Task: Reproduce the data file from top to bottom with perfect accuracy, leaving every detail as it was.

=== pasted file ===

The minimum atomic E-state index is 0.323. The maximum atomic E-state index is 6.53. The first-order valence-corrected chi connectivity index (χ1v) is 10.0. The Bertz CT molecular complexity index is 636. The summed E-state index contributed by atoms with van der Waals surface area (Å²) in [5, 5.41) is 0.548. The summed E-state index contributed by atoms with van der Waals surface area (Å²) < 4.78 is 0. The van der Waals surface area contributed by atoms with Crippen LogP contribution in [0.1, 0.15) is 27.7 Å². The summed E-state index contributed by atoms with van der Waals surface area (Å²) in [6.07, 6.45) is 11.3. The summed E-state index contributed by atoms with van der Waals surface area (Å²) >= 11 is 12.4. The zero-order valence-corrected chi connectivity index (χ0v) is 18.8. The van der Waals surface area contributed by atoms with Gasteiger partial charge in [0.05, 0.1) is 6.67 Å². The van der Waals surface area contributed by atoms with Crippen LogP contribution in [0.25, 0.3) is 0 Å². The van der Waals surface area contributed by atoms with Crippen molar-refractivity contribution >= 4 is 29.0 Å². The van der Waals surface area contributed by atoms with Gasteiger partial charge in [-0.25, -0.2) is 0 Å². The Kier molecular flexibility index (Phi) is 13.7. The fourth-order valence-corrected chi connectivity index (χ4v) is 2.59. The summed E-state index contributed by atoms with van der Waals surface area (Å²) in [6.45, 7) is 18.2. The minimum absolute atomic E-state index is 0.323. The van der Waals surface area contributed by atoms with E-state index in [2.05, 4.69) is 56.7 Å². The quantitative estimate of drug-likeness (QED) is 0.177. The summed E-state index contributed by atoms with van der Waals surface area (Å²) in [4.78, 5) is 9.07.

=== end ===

The minimum atomic E-state index is 0.323. The maximum atomic E-state index is 6.53. The first-order valence-corrected chi connectivity index (χ1v) is 10.0. The Bertz CT molecular complexity index is 636. The summed E-state index contributed by atoms with van der Waals surface area (Å²) in [5, 5.41) is 0.548. The summed E-state index contributed by atoms with van der Waals surface area (Å²) < 4.78 is 0. The van der Waals surface area contributed by atoms with Crippen LogP contribution in [0.1, 0.15) is 27.7 Å². The summed E-state index contributed by atoms with van der Waals surface area (Å²) in [6.07, 6.45) is 11.3. The summed E-state index contributed by atoms with van der Waals surface area (Å²) >= 11 is 12.4. The zero-order valence-corrected chi connectivity index (χ0v) is 18.8. The van der Waals surface area contributed by atoms with Gasteiger partial charge in [0.05, 0.1) is 6.67 Å². The van der Waals surface area contributed by atoms with Crippen LogP contribution in [0.25, 0.3) is 0 Å². The van der Waals surface area contributed by atoms with Crippen molar-refractivity contribution >= 4 is 29.0 Å². The van der Waals surface area contributed by atoms with Gasteiger partial charge in [-0.25, -0.2) is 0 Å². The Kier molecular flexibility index (Phi) is 13.7. The fourth-order valence-corrected chi connectivity index (χ4v) is 2.59. The summed E-state index contributed by atoms with van der Waals surface area (Å²) in [6.45, 7) is 18.2. The minimum absolute atomic E-state index is 0.323. The van der Waals surface area contributed by atoms with E-state index in [2.05, 4.69) is 56.7 Å². The quantitative estimate of drug-likeness (QED) is 0.177. The summed E-state index contributed by atoms with van der Waals surface area (Å²) in [4.78, 5) is 9.07.